Eighty years ago this week the driving test was introduced, advising drivers on issues as broad as how to make clear hand signals and why it was poor form to flick fag ash onto the pavement. There was no need even to prove you had experience of driving at night or even in bad weather.
And there still isn’t, to which you can today add also that learners are actually banned from the very motorway environment in which they will travel fastest and accrue most of their miles in their lives on the road.
UK driving test
- Licences introduced in 1903
- 1921: 1 million drivers in Britain
- 1939: 3 million drivers in Britain
- 1973: 20 million drivers in Britain
- Highway Code introduced in 1931
- 2.3 million vehicles at the time
- 7000 people killed on the roads every year
- Now more than 27 million vehicles
- Around 2500 killed in 2008
- Compulsory test introduced in 1935
- Theory test introduced in 1996
- Pass rate in 1935: 63 per cent
- Pass rate in 2009: 46 per cent
- Hand signals removed from test in 1975
- 10 minutes of ‘independent driving’ added from 2010
Of course the driving test has evolved over the years, but as modern technology such as satellite navigation, active cruise control and the increasing availability of in-car apps means our driving environment is probably changing more quickly now than ever before, it’s never been more out of date than today.
A little over two years ago I reported in this space a Department of Transport green paper that would look at a number of different issues. These included ensuring drivers had driven in both the dark and rain before taking their test and specific motorway training as well. It was to think about extending the probationary period in which a driver can lose their licence with just six points from two to three years, it was to make tests harder to pass and even look at imposing night time curfews on rookie drivers.
Being neither civil servant nor politician, I have no idea what has happened to this particular piece of proposed legislation, but I am aware of nothing in the pipeline that suggests its arrival is in any way imminent.
It’s not as if such new rules would fail to carry the public with them. A recent poll revealed almost two thirds of the public wanted the test to become tougher, with barely a fifth happy with the way it is at present. All the big motoring organisations from the RAC and AA to the Institute for Advanced Motorists want the test revised and made more difficult.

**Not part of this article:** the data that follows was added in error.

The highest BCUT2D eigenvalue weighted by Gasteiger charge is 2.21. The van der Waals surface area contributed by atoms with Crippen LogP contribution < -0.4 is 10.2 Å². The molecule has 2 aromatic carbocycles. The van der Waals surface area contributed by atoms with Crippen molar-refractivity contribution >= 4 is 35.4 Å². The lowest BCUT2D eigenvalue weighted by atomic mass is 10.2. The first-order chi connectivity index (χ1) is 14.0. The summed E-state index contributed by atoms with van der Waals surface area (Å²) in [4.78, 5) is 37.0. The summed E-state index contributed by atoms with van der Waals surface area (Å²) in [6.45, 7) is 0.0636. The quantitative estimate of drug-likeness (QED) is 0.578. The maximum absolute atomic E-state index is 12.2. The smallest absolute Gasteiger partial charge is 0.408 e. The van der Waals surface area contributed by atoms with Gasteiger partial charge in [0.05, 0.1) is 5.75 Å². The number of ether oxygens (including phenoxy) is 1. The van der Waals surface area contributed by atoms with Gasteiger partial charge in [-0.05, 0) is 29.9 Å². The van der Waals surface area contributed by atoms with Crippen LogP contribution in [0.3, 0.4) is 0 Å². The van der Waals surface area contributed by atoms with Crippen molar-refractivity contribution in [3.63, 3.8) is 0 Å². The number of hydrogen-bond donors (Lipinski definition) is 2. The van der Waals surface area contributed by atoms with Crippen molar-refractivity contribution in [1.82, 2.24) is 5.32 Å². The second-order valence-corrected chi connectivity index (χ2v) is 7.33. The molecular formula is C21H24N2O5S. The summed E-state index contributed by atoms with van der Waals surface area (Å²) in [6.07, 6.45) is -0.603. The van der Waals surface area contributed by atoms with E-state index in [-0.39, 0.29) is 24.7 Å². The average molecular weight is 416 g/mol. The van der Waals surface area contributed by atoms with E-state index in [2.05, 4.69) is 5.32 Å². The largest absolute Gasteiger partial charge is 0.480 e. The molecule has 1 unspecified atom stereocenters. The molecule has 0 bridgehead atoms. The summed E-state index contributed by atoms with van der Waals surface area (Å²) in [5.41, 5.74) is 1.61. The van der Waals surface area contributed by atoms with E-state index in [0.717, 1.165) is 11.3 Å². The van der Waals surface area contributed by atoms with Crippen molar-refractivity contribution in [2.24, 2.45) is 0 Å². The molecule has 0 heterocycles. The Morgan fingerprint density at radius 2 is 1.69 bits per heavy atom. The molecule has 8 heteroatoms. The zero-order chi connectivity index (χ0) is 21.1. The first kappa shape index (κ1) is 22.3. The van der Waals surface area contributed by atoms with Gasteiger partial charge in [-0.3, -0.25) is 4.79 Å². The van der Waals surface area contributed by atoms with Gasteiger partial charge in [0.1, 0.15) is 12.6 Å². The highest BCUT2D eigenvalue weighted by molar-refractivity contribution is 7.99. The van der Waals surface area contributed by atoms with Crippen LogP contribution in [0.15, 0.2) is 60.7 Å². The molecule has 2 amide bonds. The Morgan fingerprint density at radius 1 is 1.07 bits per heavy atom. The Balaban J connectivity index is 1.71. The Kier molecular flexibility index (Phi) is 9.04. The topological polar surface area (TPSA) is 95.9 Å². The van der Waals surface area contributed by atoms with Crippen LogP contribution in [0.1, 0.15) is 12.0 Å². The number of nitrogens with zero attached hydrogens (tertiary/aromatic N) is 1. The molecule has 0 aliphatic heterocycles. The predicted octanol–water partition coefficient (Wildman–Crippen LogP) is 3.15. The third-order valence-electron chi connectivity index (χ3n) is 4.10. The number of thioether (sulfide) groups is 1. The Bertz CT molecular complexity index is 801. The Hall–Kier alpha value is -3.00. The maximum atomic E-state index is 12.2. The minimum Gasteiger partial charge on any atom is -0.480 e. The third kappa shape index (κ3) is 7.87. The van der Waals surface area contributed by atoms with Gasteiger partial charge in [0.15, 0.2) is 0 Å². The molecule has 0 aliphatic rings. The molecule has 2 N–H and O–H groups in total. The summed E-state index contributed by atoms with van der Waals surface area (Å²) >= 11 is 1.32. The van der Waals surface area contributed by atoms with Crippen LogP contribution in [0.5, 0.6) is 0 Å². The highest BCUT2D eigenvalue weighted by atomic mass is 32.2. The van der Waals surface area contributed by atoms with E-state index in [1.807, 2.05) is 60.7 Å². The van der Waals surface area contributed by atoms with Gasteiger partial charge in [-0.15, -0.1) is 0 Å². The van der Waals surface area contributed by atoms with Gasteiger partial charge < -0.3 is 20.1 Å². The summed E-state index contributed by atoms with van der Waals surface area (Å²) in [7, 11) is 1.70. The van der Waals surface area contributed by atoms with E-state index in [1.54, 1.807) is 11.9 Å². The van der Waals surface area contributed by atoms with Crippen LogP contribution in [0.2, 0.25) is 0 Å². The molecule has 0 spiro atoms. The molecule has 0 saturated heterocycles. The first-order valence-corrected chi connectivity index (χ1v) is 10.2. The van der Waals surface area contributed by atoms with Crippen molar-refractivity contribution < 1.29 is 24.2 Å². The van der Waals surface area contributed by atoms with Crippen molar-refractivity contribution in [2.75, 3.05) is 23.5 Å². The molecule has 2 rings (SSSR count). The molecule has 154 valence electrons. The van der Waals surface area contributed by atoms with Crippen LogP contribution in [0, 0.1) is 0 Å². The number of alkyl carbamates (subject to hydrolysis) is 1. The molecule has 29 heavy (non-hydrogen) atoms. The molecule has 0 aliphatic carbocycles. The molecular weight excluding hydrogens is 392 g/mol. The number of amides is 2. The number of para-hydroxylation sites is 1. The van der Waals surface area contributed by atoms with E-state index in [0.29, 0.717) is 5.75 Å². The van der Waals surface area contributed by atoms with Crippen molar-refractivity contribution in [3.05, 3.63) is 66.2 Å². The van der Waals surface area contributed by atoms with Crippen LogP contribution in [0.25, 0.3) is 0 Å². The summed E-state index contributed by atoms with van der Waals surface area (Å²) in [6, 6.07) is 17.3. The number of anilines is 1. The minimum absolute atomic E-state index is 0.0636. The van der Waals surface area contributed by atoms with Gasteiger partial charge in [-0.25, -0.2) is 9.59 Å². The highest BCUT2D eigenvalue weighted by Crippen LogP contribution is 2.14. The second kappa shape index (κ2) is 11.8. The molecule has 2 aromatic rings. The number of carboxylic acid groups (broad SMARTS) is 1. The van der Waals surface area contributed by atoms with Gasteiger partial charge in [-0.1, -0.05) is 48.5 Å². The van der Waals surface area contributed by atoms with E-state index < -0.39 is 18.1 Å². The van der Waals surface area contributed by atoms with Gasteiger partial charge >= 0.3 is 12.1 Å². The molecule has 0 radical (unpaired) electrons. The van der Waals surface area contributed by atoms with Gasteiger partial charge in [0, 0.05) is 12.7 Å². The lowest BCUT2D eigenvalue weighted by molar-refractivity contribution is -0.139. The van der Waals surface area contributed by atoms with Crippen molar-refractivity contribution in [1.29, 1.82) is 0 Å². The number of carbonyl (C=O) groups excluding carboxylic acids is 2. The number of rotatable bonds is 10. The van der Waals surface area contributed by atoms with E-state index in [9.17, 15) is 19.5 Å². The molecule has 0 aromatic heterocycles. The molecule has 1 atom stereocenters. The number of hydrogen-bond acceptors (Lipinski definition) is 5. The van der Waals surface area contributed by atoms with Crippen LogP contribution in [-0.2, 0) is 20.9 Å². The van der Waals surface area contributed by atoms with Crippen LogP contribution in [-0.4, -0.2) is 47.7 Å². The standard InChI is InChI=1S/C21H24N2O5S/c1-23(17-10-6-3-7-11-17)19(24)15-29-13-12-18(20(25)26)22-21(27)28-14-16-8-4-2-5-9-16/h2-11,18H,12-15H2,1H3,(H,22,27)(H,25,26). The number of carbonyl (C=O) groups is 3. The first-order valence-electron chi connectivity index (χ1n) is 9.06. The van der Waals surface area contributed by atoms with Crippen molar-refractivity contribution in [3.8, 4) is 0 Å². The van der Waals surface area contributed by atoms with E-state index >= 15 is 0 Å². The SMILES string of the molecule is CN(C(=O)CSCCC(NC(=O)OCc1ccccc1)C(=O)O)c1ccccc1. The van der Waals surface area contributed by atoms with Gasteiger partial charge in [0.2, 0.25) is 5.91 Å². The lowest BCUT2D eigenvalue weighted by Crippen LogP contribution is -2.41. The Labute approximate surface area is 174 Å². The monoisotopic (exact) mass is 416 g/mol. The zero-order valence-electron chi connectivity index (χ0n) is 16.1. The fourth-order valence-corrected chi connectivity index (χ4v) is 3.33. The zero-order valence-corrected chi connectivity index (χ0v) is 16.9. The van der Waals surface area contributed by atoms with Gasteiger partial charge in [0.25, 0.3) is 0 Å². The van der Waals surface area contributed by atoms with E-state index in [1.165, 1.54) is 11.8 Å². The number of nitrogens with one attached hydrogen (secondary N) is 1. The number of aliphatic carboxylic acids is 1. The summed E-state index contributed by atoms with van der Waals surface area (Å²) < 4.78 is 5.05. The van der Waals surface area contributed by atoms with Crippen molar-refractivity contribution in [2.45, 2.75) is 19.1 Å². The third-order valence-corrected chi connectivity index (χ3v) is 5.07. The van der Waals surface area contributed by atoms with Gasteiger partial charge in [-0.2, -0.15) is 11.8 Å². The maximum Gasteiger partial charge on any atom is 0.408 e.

So I fail to understand is why despite endless tinkering with the test, the most fundamental changes that will do most to save lives, reduce injuries and cut insurance premiums are still not law. Does anyone actually think it’s a bad idea for someone to have driven in the dark before being allowed to do so on their own? Or in the wet, or on a motorway with suitable, professional tuition? If so I’d love to hear the well argued reasoning behind it.
In the meantime my elder daughter will be driving within the year and I will make sure she has driven in every normal weather condition there is, at night and on dual carriageways that are far more dangerous and difficult than motorways. And I will ensure she understands the fundamentals of skid control.
Crucially to me, I will also try to help her learn the language of other road users, which given that cars actually very rarely fly off roads all by themselves is up there with knowing the brake’s the one in the middle when it comes to staying safe on the road.
Has she seen the idiot scything through the traffic behind her, is the person in front likely to close the gap if you try to overtake? Is he hunched over the wheel and unable to control his car in an emergency? Is that an almost imperceptible weave and what has caused it? Is he driving too close to the car in front, is she going to jump out of that junction and are they, eating, texting, drinking, telephoning on in any one of a myriad of different ways not in full control of the tonne and a bit of fast moving metal beneath them?
The truth is that even if the driving test did cover all the relevant bases, I would never assume that just because she was able to pass it meant she was safe to drive on the public road. That responsibility is one I will shoulder entirely myself as a parent.
Certainly for those hoping the government will do its bit would be advised not to hold their breath: it’s been 57 years since Britain’s first motorway was opened, and those who need most to understand how to tackle them are still not even allowed to use them.